Technology

Creating Custom Formatted Sitefinity Widgets

February 17, 2016

I’m moving fast and furious through the Telerik Sitefinity CMS platform as of late. One thing we’re looking to do is to provide “formatted layout widgets” that will allow our end users to add more complex elements to their pages that are formatted nicely. The resources are there in Sitefinity, there are just a couple of pieces not immediately known that you need to make these Sitefinity widgets work.

Here is a little more detail of the situation. Let’s say you’re building a site that will have a lot of content pages. To add a little bit of uniformity to the pages, you want to have a consistent header with a list of items attached below it. We’ll put a nice background on it so that it sticks out from the rest of the content on the page. It would look something like this:

layoutwidgetexample

Component Breakdown of Sitefinity Widgets

For this widget, I essentially have three main components:

  • A div wrapper around everything for a background
  • An H1 tag for the header
  • An unordered list for my items

I COULD repeat this process on every single page, but that would start to get a little hectic and monotonous. In addition, what if I wanted the background color to be different? Having to update all the pages would be a huge hassle. Instead, what we are going to do is to extend (so to speak) the custom layout widget that is provided in Sitefinity to include some additional styling and content elements within it. I won’t go into step by step details on how to create the custom layout, but you can follow the guidelines found here. The trick to generating the formatted custom layout widget is to know (which took some digging) that Sitefinity keys off of the sf_colsIn and sf_colsOut classes to generate the placeholder elements in the editor for you to add your content in. With that in mind, the control you see above is actually rather simple:

Notice how we create a div wrapper around our H1 tag using the “sf_colsOut” class. We also use the “data-placeholder-label” attribute to display a friendly prompt in the editor. We then add the “sf_colsIn” class to the H1 element itself, which is where our content will go. We repeat this for the content div block. We leave this section option so that the user could add other content, and not just an unordered list. Finally, we add our “fancy-layout” class to the div block surrounding it all. The CSS for this looks like this:

Implementing the Layout

Once you’ve registered the custom layout with your Sitefinity instance (directions found here), you can create a new page, and then click on the “Layouts” button near the top right of the editor. Your layout should show up in the list:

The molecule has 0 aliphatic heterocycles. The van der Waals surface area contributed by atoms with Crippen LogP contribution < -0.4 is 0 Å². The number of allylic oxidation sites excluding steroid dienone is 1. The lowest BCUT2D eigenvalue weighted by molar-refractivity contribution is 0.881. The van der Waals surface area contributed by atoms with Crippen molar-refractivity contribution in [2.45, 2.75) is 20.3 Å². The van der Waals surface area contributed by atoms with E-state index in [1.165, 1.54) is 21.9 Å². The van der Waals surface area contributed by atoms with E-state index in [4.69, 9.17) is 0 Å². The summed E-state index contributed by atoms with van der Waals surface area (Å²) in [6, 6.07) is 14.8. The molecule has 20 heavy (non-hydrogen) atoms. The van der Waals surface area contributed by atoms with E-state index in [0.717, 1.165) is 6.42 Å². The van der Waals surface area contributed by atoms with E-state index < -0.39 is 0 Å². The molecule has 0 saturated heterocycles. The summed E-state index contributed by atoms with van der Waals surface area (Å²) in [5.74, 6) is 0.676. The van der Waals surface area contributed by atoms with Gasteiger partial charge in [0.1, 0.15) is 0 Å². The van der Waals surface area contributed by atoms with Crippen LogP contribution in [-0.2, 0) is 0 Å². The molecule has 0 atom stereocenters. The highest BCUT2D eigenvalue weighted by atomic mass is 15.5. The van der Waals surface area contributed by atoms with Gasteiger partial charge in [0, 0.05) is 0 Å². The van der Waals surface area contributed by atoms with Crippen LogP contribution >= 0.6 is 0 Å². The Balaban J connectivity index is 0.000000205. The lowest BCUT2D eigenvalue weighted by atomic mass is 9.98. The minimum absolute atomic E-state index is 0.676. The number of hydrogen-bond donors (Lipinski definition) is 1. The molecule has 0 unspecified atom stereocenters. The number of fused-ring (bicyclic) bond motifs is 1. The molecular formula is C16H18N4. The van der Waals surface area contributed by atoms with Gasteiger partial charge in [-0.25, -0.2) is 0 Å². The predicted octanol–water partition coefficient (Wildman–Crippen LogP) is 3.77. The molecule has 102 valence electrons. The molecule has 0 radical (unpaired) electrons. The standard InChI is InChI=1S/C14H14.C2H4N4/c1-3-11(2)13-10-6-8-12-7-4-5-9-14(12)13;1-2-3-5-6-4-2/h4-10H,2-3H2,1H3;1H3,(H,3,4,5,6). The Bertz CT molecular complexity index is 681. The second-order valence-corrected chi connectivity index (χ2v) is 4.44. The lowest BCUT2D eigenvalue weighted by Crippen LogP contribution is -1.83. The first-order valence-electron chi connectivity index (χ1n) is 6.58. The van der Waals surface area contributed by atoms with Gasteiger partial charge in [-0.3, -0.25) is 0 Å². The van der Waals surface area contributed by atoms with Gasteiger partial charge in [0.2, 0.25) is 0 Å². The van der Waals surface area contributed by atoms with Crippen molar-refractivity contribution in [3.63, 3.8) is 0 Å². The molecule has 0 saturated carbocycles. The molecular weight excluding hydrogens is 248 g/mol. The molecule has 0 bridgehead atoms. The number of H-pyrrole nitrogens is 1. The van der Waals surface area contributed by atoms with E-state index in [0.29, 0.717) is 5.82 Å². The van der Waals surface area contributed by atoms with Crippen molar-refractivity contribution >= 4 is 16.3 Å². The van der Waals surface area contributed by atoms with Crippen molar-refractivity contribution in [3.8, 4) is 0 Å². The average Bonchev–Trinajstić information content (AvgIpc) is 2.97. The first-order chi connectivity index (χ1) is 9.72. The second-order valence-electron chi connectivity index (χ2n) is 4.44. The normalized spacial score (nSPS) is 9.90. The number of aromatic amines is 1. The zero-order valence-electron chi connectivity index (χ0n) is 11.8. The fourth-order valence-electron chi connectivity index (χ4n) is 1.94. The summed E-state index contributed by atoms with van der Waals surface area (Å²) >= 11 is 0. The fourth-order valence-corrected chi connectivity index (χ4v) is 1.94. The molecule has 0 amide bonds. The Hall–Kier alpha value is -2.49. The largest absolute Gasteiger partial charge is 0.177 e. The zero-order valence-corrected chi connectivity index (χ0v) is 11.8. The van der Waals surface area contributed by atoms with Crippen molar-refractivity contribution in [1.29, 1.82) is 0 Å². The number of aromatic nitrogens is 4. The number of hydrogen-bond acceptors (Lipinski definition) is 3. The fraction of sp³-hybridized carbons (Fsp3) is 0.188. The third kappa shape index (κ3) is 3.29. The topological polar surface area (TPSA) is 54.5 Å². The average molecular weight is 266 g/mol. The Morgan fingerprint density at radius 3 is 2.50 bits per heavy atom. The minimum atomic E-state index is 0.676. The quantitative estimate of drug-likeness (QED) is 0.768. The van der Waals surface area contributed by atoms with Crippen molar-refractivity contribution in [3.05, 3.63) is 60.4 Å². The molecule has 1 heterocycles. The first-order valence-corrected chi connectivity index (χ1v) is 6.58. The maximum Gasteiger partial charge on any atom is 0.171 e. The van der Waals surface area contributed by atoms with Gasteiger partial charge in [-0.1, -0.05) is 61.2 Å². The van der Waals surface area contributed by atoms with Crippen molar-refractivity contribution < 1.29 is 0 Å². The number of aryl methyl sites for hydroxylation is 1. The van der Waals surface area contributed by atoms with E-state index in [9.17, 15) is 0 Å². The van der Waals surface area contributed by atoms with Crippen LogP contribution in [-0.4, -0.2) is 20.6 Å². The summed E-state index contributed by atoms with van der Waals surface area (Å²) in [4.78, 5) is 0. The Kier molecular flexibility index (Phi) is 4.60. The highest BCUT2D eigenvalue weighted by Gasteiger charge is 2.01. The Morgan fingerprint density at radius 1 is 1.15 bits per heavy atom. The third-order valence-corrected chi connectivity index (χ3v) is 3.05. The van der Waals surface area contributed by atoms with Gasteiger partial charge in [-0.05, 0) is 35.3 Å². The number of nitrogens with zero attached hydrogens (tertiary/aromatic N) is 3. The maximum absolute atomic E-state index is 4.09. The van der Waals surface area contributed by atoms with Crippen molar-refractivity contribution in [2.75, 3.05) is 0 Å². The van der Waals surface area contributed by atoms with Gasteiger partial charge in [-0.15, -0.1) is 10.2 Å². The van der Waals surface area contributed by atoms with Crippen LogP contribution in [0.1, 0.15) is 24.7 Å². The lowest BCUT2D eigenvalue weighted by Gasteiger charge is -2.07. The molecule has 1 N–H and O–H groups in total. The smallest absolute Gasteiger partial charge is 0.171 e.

Sitefinity layout widget panel

 

Drag this layout into your main content area (or elsewhere) and you’ll see the placeholders generated for it:

layoutwidgetdrag

Finally, go back to the Content view and you can drag/drop content blocks into the necessary areas:

layoutwidgetcontent

You can see how the styling is applied. Publish your page and view the final results. The nice thing is that the layout widget is independent of anything else in the area in which you place it. You can add more content above and below it as needed:

 

Creating custom Sitefinity widgets

Final Notes

There you have it! By working with the special sf_colsOut an sf_colsIn classes, you can go beyond basic layout controls to apply special formatting and create reusable “formatted layout widgets” to use within your Sitefinity pages.

A couple of important follow-up notes based on this code.

While I’m not 100% sure why, it is important to add the “customClass” with the “sf_cols” class definition, in addition to the “CustomClass” with the “sf_colsOut” class definitions. When I began to work on complex custom layouts, there were text areas that would display just fine in edit and preview mode, but would disappear when the page was rendered. A lot of trial an error revealed that these needed to be there. It could be due to some coding that renders the “droppable areas” used in the site.

Similarly, I’ve put all of my custom classes after the Sitefinity class definitions. I think this may work in any order, but I’ve had the most success when they were put at the end.

Sean Patterson

Software Development Director

Sean Patterson is a Software Development Director at Fresh Consulting. By day he develops applications at Fresh with the motto "If you can dream it, I can build it." By night he's a java overlord (of the coffee persuasion), aspiring running junkie, spider killer for his wife, and silly daddy to his twin daughters.

You might also like...

10

Nov.

How to Get Started with the Internet of Things (IoT)

We live in a time when most of the hardware we use is connected to the internet. “Smart devices” started with phones and TVs, but there are now many other internet-connected devices like cars, refrigerators, and home automation systems. The Internet of Things – or IoT – is growing as an industry, with new devices … Continued

20

Oct.

Announcing Fresh Consulting’s WCAG 2.0 PHPCS Linter

Today, Fresh Consulting is announcing the release of our WCAG 2.0 PHPCS Linter. The linter is a set of rules (or sniffs) for PHP Code Sniffer which can automatically detect and alert when certain WCAG 2.0 violations are detected in code. WCAG 2.0 supports designers and developers in meeting the guidelines and success criteria of accessibility. The … Continued

25

Aug.

5 Reasons Why We Use WordPress [UPDATED 2017]

WordPress is, by far, the most popular open source Content Management System (CMS), used by approximately 75 million websites. WordPress is free to install, deploy, and upgrade. Thousands of plugins and templates power a flexible and simple interface, which reduces development costs and deployment time. The team at Fresh Consulting has many years of accumulated … Continued